So: Old jib from Shroom's casebook.
I don't think I've talked about this case before; apologies if I have.
Sometimes, you start with what looks shitty, and it keeps getting worse. I think this is harder to deal with that something that looks bad, and is simply bad.
When you deal with someone who looks really bad, and keeps getting worse, all the little promises you make to yourself, to the patient, to their relatives - all those minute fragments of hope you leave out, to keep it flickering, alive - they're all exposed as lies, oh, so quickly.
The start of a shift is bad for this. Especially in a busy Dept. That's when, through no-one's fault stuff slips through the cracks.
I came on to a particularly hectic department. Understaffed, undernursed, just barely keeping their heads above water. First thing I saw was a patient in the 'high - dependency' bay. (It's monitored, and visible from the Nurses / Doctor's station. The trolley was in Trendelenburg. (Head down).
Never a good sign.
All about me staff are rushing urgently, all busy doing something... but not for this patient. This is briefly re-assuring; maybe a vaso-vagal? My eyes casually flicked up to the monitor, all at once taking in the profoundly low Blood Pressure and fast heart rate. I remember only then looking at the patient and thinking how young they were. Young and pale. Pale enough to be on one of Shroom's lists.
The history is typical for this sort of thing in Shroom's experience. A young 'un, brought in, walked in, with parent. Innocuous, non-specific history for a few days, finally developing a few sinister symptoms, provoking the visit. People who walk in can't be sick, right.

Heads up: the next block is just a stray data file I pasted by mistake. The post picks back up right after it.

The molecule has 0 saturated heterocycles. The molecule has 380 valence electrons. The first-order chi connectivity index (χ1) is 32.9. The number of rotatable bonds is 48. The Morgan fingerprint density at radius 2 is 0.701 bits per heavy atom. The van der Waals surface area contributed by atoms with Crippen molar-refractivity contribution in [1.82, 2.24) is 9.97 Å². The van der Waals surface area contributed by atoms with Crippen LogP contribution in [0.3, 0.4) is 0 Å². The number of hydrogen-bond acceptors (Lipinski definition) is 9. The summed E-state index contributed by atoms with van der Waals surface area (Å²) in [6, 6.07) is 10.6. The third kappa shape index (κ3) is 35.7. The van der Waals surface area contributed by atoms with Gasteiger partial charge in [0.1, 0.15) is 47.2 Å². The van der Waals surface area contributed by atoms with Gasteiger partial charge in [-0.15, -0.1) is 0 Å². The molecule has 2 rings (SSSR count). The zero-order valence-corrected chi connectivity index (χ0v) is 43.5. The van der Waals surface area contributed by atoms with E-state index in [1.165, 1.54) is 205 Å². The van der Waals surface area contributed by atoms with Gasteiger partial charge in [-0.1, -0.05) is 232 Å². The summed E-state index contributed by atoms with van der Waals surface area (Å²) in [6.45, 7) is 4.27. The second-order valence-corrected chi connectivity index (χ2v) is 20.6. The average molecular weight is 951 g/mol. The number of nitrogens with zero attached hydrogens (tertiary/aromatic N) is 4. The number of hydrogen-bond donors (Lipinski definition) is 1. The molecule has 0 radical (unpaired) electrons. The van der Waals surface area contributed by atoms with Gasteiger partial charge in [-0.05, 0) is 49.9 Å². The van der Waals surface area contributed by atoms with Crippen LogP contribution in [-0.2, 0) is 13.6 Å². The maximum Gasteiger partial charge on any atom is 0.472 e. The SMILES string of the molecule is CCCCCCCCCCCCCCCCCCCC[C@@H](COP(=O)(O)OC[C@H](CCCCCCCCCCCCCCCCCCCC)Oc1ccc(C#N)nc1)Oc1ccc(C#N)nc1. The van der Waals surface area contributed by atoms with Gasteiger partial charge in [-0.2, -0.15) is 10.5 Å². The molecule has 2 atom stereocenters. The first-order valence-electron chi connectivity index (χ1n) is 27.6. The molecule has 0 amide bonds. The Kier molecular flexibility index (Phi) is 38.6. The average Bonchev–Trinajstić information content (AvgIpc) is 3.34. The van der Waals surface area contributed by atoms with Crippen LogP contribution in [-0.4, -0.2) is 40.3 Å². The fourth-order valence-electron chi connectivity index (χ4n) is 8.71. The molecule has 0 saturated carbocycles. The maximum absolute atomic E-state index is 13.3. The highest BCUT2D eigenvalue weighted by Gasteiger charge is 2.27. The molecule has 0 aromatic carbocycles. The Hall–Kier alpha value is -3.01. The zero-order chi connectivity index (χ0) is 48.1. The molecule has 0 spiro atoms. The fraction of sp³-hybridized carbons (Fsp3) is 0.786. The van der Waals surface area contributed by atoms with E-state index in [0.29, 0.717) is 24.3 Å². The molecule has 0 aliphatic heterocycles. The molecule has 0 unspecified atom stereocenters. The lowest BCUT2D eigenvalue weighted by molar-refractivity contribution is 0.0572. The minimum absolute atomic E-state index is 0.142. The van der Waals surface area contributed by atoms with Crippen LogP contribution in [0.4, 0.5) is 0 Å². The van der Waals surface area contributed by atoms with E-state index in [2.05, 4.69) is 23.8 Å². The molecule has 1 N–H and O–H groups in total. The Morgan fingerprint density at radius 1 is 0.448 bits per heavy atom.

Eyeballed by the nurses out front, the patient is rapidly propelled 'round the back', or wherever your major treatment area is. Then something else happens, and they get left... it happens. The one's that don't, don't fulfill this sort of category.
Anyway, we booted this one to resus, and fired up the usual. Large bore access, oxygen, bloods. Fluids, fluids, fluids. Hot as hell, we chuck in broad spectrum antibiotics, and go rash hunting. Meningococcal sepsis finds itself high on my list of 'Diagnoses Not To Miss'. (As well, coincidentally, as my list of 'Illnesses Not To Be Afflicted With'.)
Clinically the picture is of septic shock, in a young patient. But how bad? Try to explain what's going on, serious but not too bleak. Yet.
Slowly, then in a rush, every test I did came back, the patients indices all wildly out of kilter, the case getting more serious by the second, and the response to 'simple' treatment unimpressive.
The source was revealed as a multi-lobar pneumonia. ITU were swiftly involved, and the clever medicines deployed, through big, ugly lines. And every few minutes I had to go back and explain that the situation was a bit worse than before, to unmask my lying optimism, to shred a bit more of he fragmented hope I'd thrown out.
As the patient left, I really thought it was all up. We had done all we could, they would do all that they could; but it wouldn't be enough.
Sometimes they do get better.